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Wangechi Mutu: This You Call Civilization?

Art Gallery of Ontario, Toronto Feb 24 to May 23 2010
Wangechi Mutu  <I>Sleeping Heads 4 of 8</I>  2006  Courtesy the artist and Sikkema Jenkins & Co
Wangechi Mutu Sleeping Heads 4 of 8 2006 Courtesy the artist and Sikkema Jenkins & Co

Wangechi Mutu Sleeping Heads 4 of 8 2006 Courtesy the artist and Sikkema Jenkins & Co

Close Move

In her first solo show in a major North American institution, the Nairobi-born, New York–based artist Wangechi Mutu presents a collection of arresting videos and visceral, large-scale collage works that manages to rival the cinematic drama and blockbuster sheen of the Art Gallery of Ontario’s concurrent “King Tut” exhibition. Provocatively titled “This You Call Civilization?,” Mutu’s work takes on a nexus of complicated themes—including race, consumerism, body image, gender and the lasting effects of colonialism—through a hybrid practice that combines images from fashion magazines and biology textbooks with soil, sequins, pearls and watercolours in a startling array of configurations.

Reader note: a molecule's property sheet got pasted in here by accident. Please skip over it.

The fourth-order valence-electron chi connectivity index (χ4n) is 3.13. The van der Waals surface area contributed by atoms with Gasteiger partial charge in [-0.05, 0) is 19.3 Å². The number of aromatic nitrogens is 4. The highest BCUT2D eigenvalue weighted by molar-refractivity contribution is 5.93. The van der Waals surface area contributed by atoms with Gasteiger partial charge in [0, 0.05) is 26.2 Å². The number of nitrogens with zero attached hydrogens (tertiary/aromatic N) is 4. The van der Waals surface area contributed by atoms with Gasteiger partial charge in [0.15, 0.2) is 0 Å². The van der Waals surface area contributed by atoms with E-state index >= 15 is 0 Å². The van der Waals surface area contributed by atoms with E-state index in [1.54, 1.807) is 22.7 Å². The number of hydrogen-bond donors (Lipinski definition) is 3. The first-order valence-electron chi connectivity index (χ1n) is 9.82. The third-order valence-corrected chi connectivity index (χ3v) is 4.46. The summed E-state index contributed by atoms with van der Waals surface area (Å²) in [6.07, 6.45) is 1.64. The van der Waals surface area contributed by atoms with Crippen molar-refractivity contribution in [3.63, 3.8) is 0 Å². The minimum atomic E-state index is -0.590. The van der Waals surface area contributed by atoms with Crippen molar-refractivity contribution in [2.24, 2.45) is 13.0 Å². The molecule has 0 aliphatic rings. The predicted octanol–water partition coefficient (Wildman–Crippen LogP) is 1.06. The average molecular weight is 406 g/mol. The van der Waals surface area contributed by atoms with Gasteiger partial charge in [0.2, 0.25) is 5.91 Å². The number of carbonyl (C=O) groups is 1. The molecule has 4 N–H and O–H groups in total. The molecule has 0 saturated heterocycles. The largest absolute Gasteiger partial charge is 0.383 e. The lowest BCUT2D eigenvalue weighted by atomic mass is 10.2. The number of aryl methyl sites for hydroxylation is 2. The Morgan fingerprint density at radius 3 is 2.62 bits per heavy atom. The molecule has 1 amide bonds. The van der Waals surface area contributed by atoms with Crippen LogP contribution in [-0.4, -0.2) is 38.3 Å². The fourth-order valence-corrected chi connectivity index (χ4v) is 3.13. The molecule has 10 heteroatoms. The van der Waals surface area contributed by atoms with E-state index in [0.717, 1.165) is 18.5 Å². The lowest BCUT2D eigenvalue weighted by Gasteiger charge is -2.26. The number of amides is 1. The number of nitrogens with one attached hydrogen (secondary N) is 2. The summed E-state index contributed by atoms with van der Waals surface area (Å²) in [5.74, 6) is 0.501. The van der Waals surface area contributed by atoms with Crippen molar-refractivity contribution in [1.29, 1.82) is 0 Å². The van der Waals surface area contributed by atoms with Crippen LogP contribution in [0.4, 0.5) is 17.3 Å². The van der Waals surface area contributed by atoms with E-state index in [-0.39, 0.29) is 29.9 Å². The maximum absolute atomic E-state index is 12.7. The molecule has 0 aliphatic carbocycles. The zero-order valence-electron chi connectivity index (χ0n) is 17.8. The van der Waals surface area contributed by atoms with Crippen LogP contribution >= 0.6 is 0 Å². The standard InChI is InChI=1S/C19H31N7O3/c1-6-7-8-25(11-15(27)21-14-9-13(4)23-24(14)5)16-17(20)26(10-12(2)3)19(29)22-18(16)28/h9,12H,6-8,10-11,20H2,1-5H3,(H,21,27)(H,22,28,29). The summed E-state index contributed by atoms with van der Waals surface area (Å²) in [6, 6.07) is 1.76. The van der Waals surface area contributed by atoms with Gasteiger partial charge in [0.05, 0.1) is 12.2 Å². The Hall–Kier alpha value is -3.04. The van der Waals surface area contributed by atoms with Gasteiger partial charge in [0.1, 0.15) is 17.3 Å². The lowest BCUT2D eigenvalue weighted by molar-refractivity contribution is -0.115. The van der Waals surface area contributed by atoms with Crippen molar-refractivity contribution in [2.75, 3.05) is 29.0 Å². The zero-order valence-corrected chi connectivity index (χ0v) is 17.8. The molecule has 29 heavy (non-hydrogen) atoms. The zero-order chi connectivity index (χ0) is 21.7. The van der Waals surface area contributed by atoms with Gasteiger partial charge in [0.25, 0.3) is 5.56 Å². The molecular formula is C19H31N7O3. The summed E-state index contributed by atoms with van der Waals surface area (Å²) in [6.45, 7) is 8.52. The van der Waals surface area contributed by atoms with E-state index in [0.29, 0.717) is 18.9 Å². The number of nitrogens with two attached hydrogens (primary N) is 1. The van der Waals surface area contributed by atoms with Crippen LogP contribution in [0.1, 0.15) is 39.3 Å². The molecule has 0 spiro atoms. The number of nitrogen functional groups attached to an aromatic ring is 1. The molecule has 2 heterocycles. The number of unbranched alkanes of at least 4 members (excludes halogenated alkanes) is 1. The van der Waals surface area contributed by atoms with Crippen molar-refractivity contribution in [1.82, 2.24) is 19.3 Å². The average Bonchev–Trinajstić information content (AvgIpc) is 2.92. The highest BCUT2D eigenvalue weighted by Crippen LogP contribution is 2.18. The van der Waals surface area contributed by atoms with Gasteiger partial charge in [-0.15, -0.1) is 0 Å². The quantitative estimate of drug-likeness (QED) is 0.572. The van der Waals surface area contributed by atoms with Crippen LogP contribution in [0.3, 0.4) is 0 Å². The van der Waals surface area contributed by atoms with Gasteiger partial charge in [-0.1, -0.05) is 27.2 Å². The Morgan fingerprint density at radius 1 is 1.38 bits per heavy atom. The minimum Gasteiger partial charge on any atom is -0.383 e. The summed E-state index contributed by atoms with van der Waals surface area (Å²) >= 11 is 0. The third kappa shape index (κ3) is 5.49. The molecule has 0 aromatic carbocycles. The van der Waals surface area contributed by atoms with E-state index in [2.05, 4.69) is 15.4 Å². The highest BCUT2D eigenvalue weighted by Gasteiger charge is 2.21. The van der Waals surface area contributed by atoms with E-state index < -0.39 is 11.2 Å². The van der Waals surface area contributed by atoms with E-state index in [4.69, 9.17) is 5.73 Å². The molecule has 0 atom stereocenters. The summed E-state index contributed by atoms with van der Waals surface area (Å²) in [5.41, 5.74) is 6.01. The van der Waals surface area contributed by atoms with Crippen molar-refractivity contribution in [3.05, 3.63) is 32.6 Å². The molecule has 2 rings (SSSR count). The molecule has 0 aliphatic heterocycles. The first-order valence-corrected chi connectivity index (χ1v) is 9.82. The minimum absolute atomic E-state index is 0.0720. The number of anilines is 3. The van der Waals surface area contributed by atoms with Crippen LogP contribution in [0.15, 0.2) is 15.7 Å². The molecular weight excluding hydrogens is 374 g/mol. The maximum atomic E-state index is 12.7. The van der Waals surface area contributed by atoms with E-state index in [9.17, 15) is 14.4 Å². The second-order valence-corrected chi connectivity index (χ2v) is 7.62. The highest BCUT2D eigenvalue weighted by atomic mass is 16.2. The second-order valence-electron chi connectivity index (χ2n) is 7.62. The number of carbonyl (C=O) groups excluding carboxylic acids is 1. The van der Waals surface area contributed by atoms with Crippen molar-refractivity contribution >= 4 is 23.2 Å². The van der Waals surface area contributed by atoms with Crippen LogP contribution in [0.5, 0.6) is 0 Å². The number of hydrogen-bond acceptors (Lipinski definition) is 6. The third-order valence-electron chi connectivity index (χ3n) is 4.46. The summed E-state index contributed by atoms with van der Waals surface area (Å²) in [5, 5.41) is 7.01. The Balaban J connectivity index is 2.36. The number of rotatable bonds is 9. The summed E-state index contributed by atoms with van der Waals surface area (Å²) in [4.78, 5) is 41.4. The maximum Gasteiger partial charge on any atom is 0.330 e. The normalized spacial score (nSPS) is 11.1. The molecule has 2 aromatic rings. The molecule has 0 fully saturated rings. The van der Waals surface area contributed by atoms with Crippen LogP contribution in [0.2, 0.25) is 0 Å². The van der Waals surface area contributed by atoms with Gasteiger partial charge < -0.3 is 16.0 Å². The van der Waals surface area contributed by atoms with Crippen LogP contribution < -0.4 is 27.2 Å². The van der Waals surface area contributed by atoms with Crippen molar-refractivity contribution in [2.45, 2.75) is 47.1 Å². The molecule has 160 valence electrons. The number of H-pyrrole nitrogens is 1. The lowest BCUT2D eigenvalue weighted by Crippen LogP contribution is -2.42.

While some have found the results overly gruesome, Mutu’s works are not without their literal and figurative bright spots. Her ferocious female protagonists, often cobbled together from animal, human and machine parts, meet the viewer’s gaze with equal parts seduction and cruelty—they compel us to take second and third glances. Dense layers of sparkly, feathery materials laid onto works such as Pearl Teeth draw us in close, if only to repel with a provocative truncation of limbs and defacing of portraits. The dramatic installation of the series Sleeping Heads reinforces this paradoxical effect of attraction and repulsion by presenting the eight framed heads on a sky-blue “wounded wall,” punctuated at regular intervals by eerily life-like sores.

Though her large-scale, intricately wrought works are the show’s main draw, Mutu, who was recently awarded Deutsche Bank’s inaugural Artist of the Year prize, is at her best in series where a rapid accumulation of images mirrors the artist’s critique of the effects of mass-media image bombardment. The Ark Collection, for instance, comprises four vitrines displaying altered postcards that combine pornographic images with exotic views of women from the glossy pages of a National Geographic–type periodical. Though many of the scenes are difficult to look at, Mutu’s collages serve as potent reminders of the ways that supposedly outmoded representations of women continue to shape our cultural imagination today. (317 Dundas St W, Toronto ON)

This article was first published online on March 18, 2010.


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